Autopsy confirms man died from vape pen explosion

Credit Pixabay

Credit Pixabay

A Florida man was killed by an exploding vape pen, authorities say. An autopsy report obtained by WFTS confirmed that the e-cigarette penetrated his skull and brain.

Firefighters discovered him in an upstairs bedroom at the St. Petersburg home after responding to a fire alarm.

The cause of death was listed as "projectile wound of head" - the pen exploded into pieces, at least two of which were sent into his head, the Pinellas-Pasco Medical Examiner said - and he suffered burns on about 80 percent of his body.

Former CNBC producer Tallmadge Wakeman D'Elia, 38, passed away earlier this month on May 5 in St. Petersburg, FL after his vape pen/e-cigarette exploded, igniting a fire in his bedroom. Officials are ruling the death an accident, but that's hardly comforting for D'Elia's friends and family.

A U.S. Fire Administration (USFA) report, released in 2017 and covering the periods 2009-2016, attributed catastrophic injuries from e-cigarette explosions to a product design problem, i.e., using cylindrical lithium-ion batteries in cylindrical tubes.

Weeks said that a lot of people are switching from smoking to vaping, because vaping does less harm to the body.

An exploding vaping pen caused the world's first death by an e-cigarette explosion.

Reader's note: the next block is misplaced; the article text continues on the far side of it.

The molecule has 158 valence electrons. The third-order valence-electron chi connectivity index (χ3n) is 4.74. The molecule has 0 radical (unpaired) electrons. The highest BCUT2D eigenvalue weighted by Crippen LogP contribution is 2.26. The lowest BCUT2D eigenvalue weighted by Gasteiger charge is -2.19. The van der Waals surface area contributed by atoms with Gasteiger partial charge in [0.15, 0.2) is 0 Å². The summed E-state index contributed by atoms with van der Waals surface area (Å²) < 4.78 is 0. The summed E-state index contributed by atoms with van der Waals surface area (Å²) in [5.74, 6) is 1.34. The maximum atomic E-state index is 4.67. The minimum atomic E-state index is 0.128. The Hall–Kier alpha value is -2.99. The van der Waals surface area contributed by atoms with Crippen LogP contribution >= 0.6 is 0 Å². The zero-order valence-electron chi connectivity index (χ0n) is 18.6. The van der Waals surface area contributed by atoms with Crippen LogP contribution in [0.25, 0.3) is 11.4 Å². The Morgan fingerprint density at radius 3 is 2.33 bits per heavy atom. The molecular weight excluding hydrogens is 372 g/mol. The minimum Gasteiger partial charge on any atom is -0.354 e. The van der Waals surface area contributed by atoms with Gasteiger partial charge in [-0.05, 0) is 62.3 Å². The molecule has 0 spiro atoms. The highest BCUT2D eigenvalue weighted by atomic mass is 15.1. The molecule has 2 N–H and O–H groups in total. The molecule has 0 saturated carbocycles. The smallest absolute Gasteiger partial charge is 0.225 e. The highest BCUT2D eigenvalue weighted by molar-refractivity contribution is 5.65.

The report did not reveal a cause for the device explosion, but a representative told ABC Action News that it was likely due to an atomizer or battery issue.

A few days after D'Elia's tragic death, an eighteen (18) year old in MI suffered severe burns when e-cigarette batteries he was carrying in his pocket exploded. The study warned against the use of lithium-ion batteries stating that since "lithium-ion batteries continue to be used in e-cigarettes, severe injuries will continue to occur".

There were 195 separate e-cigarette fire and explosion incidents in the United States reported by the media between 2009 and 2016, according to data released past year by the US Fire Administration. In 2013, Jennifer Ries was awarded $1.9 million when she suffered second-degree burns from an e-cigarette explosion while Los Angeles Superior Court is now investigating 10 civil suits filed across the state by injured e-cigarette users. The company said they've encountered previous issues with other manufacturers creating imitation batteries.

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